Sunday, February 18, 2007

White-tailed Eagles in Irish Skies.

I was at a conference, yesterday, 17 February 2007, in Dublin, with delegates from Norway, America, Scotland and the UK, of The Annual Irish Raptor Study Group

Before you read any further, there are attempts being made to block this project, and there is a petition for folk to sign at this link. White-tailed Eagle Petition. The Red Kite has been successfully reintroduced to England, with 1000+ pairs now, which is 5% of the worlds declining 20000 pairs. The White-tailed Eagle is being re-established in Scotland, RSPB and The Golden Eagle to Ireland (now 40 pairs), Irish Raptor Study Group. So, why should this project be blocked? Let’s fill the skies with Eagles again…

White-tailed Eagle Reintroduction Project!

Photo by Leirdal, click on picture to visit his Flickr site

This year sees the launch of the most exciting wildlife reintroduction programme ever undertaken in Ireland!

During the summer of 2007, the White-Tailed Sea Eagle, one of the largest birds of prey in the world, is to be reintroduced into Killarney National Park as part of a five-year project.

As part of a carefully researched programme, the Golden Eagle Trust Limited in association with the National Parks and Wildlife Service and the Irish White-tailed Eagle Reintroduction Group will release 15 chicks a year being brought from Norway to specific zones of the Killarney National Park.

It is hoped that after five to six years the birds will begin to breed across the wider coastal and upland regions of Kerry and West Cork. For almost a century people have been deprived of the glory of experiencing these great birds soaring again over our sea and landscapes.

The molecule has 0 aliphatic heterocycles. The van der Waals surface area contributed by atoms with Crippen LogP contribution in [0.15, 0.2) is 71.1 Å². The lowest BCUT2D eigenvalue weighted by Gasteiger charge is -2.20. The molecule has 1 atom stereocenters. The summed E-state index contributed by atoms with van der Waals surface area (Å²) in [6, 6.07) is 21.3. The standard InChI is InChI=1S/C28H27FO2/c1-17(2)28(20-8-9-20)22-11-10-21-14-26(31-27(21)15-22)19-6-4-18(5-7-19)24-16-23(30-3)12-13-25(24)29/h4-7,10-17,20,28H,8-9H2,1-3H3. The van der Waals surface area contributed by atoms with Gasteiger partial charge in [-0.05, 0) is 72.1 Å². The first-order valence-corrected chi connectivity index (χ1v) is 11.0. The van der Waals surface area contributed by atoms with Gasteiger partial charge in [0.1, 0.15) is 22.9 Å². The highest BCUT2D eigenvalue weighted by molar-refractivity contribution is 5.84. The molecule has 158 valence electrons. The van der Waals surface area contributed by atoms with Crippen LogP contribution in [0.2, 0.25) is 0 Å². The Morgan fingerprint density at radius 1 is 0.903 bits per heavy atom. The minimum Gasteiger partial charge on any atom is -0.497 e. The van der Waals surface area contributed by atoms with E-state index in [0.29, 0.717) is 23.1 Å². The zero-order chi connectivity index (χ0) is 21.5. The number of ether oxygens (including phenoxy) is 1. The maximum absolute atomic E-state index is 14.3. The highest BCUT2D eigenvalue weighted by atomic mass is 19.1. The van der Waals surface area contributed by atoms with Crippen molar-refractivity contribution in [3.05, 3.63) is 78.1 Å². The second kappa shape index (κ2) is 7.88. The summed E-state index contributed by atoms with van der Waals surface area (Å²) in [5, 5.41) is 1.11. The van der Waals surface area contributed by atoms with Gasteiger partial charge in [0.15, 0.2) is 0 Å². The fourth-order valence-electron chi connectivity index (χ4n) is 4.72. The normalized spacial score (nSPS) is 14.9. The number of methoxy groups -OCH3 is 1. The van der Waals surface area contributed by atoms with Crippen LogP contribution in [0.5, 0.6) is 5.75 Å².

The Facts


White-tailed Eagles lived in Ireland for thousands of years, before they were driven to extinction in the early 1900’s, due to poisoning, shooting and egg collecting.
Photo by ketch, click on picture to visit his Flickr site

Sea eagles are scavengers and principally feed on carrion (mainly dead whales, seals, birds, sheep, deer). They will also hunt seabirds, fish that swim near the surface of the water, rabbits, hares and fox cubs.

Sea Eagles construct large nests of branches and twigs in trees or on cliff faces. The female lays an average of two eggs, which she incubates for about six weeks before the young fledge the nest after 7-9 weeks. The first breeding of the sea eagles would be expected in 2012.

A Common Myth

Eagles present a serious threat to livestock!

Evidence from abroad in Scandinavia and Scotland along with experience in Donegal where the Golden Eagle has been successfully re-introduced points to very limited interference with sheep and other farm animals. Norway’s 3000 eagles have never been recorded attacking or killing sheep or lambs.

In Ireland, any lambs that would potentially fall prey to the eagles would be negligible compared to those lost due to through poor husbandry, cliff-falls (over a hundred per annum on the Reeks alone) to preying by the estimated 10000 foxes dwelling in County Kerry, dog-attacks, etc.

Ambassadors of the Skies

These Majestic birds are great Ambassadors. Who cannot feel awed and inspired when seeing an Eagle soar. These creatures reconnect us to nature, inspire art and poetry and greater efforts in our daily conservation efforts. Please visit the White-tailed Eagle Petition and register your support for this pjoject.

Copyright honours to the above website at www.aniolair and the (photo contributers at flickr) for the material which I have copied and pasted here for the sake of accuracy. Please visit the site and add your name. Much Respect.

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Blogger Maalie said...

Yeah, bring them back, I say. Give it a go. I saw them on Mull last year, magnificent birds!

9:18 AM  

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